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This Positive Life: An Interview With Robert Cohen

September 15, 2010

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Inspiring stories of people living with HIV.

Welcome to This Positive Life Video Series! We have with us Robert Cohen. Being diagnosed in 1986 in San Francisco -- the epicenter of the epidemic at that time -- Robert was convinced that he was going to die. He watched so many of his friends pass away, yet he stayed healthy and undetectable over the years, not knowing why. Then in 2000, Robert was told that he was a long-term nonprogressor and an elite controller -- an extremely rare group of people living with HIV for 20 to 25 years or more who have not yet experienced a severe loss of CD4 cells.

So let's start at the very beginning. When did you find out that you were HIV positive?

1986.

So in the dark old days?

In the dark old days. It was a few months after the first HIV tests were available. It took me probably six months to get up the courage to be tested. And there was a lot of stuff going on in my life at that time. I had the idea that I didn't want to miss any bit of information, as I sort of threaded my way through the rapids of my life.

And why did you think that you were at risk?

Oh, well, I had been having sex with men since I was 15.

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And all the gay magazines and newspapers were talking about how there might be a gay cancer or GRID or something like that.

Sure, even the mainstream media was talking about, but definitely the local gay press was talking about it, my friends were talking about it, doctors were talking about it.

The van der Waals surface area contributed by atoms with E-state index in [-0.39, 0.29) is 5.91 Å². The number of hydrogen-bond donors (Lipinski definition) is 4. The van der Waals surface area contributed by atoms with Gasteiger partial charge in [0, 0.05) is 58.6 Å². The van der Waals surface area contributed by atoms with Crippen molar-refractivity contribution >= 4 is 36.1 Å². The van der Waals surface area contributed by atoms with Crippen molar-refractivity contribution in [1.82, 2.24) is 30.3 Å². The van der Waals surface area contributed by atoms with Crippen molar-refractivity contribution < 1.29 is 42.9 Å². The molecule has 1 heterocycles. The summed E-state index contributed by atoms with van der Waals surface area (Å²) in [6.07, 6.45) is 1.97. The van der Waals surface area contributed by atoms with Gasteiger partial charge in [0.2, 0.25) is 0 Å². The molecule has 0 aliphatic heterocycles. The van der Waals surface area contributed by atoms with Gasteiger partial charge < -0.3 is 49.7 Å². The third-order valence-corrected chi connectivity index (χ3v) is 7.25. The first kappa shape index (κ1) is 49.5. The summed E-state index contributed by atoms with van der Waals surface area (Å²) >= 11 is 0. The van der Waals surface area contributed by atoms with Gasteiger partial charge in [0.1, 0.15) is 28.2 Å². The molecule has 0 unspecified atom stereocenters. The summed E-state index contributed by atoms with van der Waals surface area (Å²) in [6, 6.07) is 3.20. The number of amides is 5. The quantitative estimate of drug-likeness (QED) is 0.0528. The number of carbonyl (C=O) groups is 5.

So you were seeing gay doctors?

Yes.

Where were you living?

I was living in San Francisco in Noe Valley.

So the heart of the epidemic?

Yeah. Not far from The Castro. I just concentrated on work a lot.

After you found out?

Well even before.

Meaning just to deny that.

Exactly. To have something to do to not think about the monster in the room.

And at that point, there were a lot of monsters, because San Francisco was probably seeing daily deaths, so it was pretty bad.

Yeah.

"So months would pass and I would hear from someone, 'Did you know, so and so is sick? He is going into the hospital.' And then it would be a few days and this person was gone. That happened repeatedly."

So were people around you dying that you knew?

Yes, there were just countless people that I lost and oftentimes, at that stage, these were not people that I was really close to, but they were people who were kind of in my orbit, who I knew to some extent.

And one day they would be partying, it would seem. These weren't people who I saw frequently. So months would pass and I would hear from someone, "Did you know, so and so is sick? He is going into the hospital." And then it would be a few days and this person was gone. That happened repeatedly.

How old were you?

I was in my early 30s.

So it's not usual, in your 30s, to have all your friends dying.

Mortality is not something that one thinks about. Five or ten years before that, gosh I was a bartender in Boston for a couple of years right after college at a gay bar. We partied a lot, we played. By the time I came to San Francisco, I had done so much partying and sex.

When you say partying, do you include drugs in that?

Some, not a lot. Drinking and a little dope. But mostly having sex. Mostly it was pursuit of pleasure. You know, I was just really coming out when I went to Boston, and so it was the sort of the place where I first experienced being on my own and being able to do what I wanted to do without having to sneak around.

Where do you come from?

Around Atlanta, Georgia. The Deep South. But you know there is a lot of sex that goes in those places, but in those days we didn't talk about it. Southern boys, southern people, it's a warm climate; people don't wear a lot of clothes.

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This article was provided by TheBody.com.
 
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